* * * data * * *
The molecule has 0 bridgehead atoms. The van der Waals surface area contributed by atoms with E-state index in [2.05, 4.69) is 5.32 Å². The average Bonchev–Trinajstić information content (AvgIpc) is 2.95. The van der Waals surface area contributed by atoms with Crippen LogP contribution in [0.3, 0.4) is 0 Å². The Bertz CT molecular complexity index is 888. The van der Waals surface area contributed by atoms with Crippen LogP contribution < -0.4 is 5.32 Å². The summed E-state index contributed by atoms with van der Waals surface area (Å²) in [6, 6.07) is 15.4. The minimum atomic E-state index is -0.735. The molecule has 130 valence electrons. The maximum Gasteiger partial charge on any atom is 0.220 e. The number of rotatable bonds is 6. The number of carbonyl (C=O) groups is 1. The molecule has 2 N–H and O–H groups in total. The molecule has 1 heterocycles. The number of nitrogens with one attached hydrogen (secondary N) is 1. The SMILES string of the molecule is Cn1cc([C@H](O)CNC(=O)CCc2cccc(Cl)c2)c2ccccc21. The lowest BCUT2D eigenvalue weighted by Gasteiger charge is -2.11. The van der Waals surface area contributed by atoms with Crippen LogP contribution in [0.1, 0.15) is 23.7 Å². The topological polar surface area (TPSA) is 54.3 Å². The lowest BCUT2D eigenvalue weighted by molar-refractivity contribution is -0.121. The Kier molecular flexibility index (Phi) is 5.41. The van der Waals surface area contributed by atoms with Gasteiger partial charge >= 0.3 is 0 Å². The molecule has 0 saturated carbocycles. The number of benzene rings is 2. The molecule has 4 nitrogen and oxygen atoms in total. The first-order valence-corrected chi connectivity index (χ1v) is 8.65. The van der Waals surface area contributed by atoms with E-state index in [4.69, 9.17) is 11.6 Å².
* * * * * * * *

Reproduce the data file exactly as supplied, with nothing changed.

The molecule has 0 bridgehead atoms. The van der Waals surface area contributed by atoms with E-state index in [2.05, 4.69) is 5.32 Å². The average Bonchev–Trinajstić information content (AvgIpc) is 2.95. The van der Waals surface area contributed by atoms with Crippen LogP contribution in [0.3, 0.4) is 0 Å². The Bertz CT molecular complexity index is 888. The van der Waals surface area contributed by atoms with Crippen LogP contribution < -0.4 is 5.32 Å². The summed E-state index contributed by atoms with van der Waals surface area (Å²) in [6, 6.07) is 15.4. The minimum atomic E-state index is -0.735. The molecule has 130 valence electrons. The maximum Gasteiger partial charge on any atom is 0.220 e. The number of rotatable bonds is 6. The number of carbonyl (C=O) groups is 1. The molecule has 2 N–H and O–H groups in total. The molecule has 1 heterocycles. The number of nitrogens with one attached hydrogen (secondary N) is 1. The SMILES string of the molecule is Cn1cc([C@H](O)CNC(=O)CCc2cccc(Cl)c2)c2ccccc21. The lowest BCUT2D eigenvalue weighted by Gasteiger charge is -2.11. The van der Waals surface area contributed by atoms with Crippen LogP contribution in [0.1, 0.15) is 23.7 Å². The topological polar surface area (TPSA) is 54.3 Å². The lowest BCUT2D eigenvalue weighted by molar-refractivity contribution is -0.121. The Kier molecular flexibility index (Phi) is 5.41. The van der Waals surface area contributed by atoms with Gasteiger partial charge >= 0.3 is 0 Å². The molecule has 0 saturated carbocycles. The number of benzene rings is 2. The molecule has 4 nitrogen and oxygen atoms in total. The first-order valence-corrected chi connectivity index (χ1v) is 8.65. The van der Waals surface area contributed by atoms with E-state index in [4.69, 9.17) is 11.6 Å².